Timothy Ferris is Emeritus Professor of Journalism at the University of California, Berkeley. His latest book, The Science of Liberty: Democracy, Reason, and the Laws of Nature, was published in February. (March 2010)

A Hero of Science, After All

Frank Oppenheimer with a gyroscope at Pagosa Springs High School, where he taught in the late 1950s
The physicist Frank Oppenheimer is remembered today, insofar as he is remembered at all, as the younger brother of J. Robert Oppenheimer, leader of the Manhattan Project scientists who built the atomic bomb. Some also recall that Frank was drummed out of academic life for lying about whether he had …

Stumbling into Space

Dreamed up as a kind of hangover cure in the days following the Apollo lunar missions, when the NASA budget was shrinking from over 4 percent of the federal budget to its current level of under 1 percent, the space shuttle was sold to Congress as a cost-effective way of putting humans and satellites in orbit. Taken in by NASA hype, President Nixon assured the nation that “a space vehicle that can shuttle repeatedly from Earth to orbit and back…will revolutionize transportation into near space, by routinizing it,” and President Reagan declared, following three test flights of the first space shuttle, Columbia, that shuttles were now “ready to provide economical and routine access to space.” This was sheer fantasy, as NASA was in a position to know and ought to have admitted.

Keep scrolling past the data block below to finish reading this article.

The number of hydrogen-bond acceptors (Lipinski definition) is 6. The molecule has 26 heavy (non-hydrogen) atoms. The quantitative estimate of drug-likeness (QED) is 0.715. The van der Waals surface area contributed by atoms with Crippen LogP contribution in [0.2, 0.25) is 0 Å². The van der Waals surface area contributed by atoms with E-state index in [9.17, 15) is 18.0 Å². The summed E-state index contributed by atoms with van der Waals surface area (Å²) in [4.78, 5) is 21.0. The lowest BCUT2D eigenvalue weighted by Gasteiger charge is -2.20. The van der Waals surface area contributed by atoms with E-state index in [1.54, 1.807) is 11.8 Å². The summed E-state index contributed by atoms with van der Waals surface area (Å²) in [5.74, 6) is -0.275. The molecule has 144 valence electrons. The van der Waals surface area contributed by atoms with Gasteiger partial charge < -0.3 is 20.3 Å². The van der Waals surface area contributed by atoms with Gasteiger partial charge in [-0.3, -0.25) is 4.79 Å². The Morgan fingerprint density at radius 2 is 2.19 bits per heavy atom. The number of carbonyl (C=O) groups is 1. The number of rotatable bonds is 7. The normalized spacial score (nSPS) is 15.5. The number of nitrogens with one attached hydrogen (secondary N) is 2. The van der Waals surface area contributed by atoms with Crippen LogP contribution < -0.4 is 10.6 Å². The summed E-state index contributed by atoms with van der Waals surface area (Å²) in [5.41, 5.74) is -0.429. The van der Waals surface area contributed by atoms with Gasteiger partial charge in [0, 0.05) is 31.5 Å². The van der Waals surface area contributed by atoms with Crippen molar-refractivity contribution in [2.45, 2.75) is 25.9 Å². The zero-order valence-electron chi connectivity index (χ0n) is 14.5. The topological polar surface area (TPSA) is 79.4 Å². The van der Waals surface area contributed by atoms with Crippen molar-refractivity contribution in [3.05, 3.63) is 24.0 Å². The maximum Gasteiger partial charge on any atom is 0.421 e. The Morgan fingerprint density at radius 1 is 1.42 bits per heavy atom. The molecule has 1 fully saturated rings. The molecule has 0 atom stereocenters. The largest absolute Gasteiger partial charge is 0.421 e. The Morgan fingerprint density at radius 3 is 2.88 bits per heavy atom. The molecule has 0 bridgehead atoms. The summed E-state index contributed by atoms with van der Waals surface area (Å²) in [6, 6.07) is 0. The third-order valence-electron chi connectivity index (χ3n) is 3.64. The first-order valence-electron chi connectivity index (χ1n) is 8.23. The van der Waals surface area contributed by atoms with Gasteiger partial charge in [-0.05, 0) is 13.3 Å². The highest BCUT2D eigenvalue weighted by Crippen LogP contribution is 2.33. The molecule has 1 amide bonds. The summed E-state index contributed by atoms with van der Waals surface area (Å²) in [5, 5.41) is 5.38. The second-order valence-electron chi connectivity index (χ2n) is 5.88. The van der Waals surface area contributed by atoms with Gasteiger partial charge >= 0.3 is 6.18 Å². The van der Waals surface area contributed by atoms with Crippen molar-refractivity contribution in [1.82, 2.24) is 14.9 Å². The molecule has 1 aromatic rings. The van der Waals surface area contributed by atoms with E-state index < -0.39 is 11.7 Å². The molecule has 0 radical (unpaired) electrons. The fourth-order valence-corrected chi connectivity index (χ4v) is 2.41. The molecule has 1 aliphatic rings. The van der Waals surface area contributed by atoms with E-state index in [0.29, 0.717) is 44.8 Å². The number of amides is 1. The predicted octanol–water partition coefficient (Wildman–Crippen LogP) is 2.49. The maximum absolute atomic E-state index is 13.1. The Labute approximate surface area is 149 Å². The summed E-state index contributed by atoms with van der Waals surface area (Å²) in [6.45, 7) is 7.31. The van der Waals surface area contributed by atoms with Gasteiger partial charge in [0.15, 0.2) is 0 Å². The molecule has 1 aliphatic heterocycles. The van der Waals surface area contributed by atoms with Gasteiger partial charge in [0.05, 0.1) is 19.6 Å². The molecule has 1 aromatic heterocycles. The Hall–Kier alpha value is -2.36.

The Gentleman Scientist

Amateurs used to make significant contributions to scientific research—as they still do, in astronomy at least—but generally speaking, their roles got small once the sciences got big. This is particularly true for physics, the hardest-core of all the “hard” sciences. Physics had become almost exclusively professional by the dawn of …

Some Like It Hot

In the sky at dusk some midsummer evenings one could see two lights that evoked distinct lines of thought about the American space program and its uncertain future—Mars, rust-red and unblinking, suspended low in the southwest, and the Mir space station, a white dot that could be seen gliding overhead …

On the Edge of Chaos

The spectacular success of Stephen Hawking’s A Brief History of Time, a shard of the true cross that has sold more than five million copies since its publication in 1988, touched off a speculative frenzy among book publishers suddenly willing to back just about any scientist-author who might duplicate Hawking’s …

The Case Against Science

Bertrand Russell concluded his 1933 book The Scientific Outlook with a chapter warning what life might be like in “the world which would result if scientific technique were to rule unchecked.” Many of Russell’s prophecies sound quaint today: He feared the establishment of a world government that forbade the public …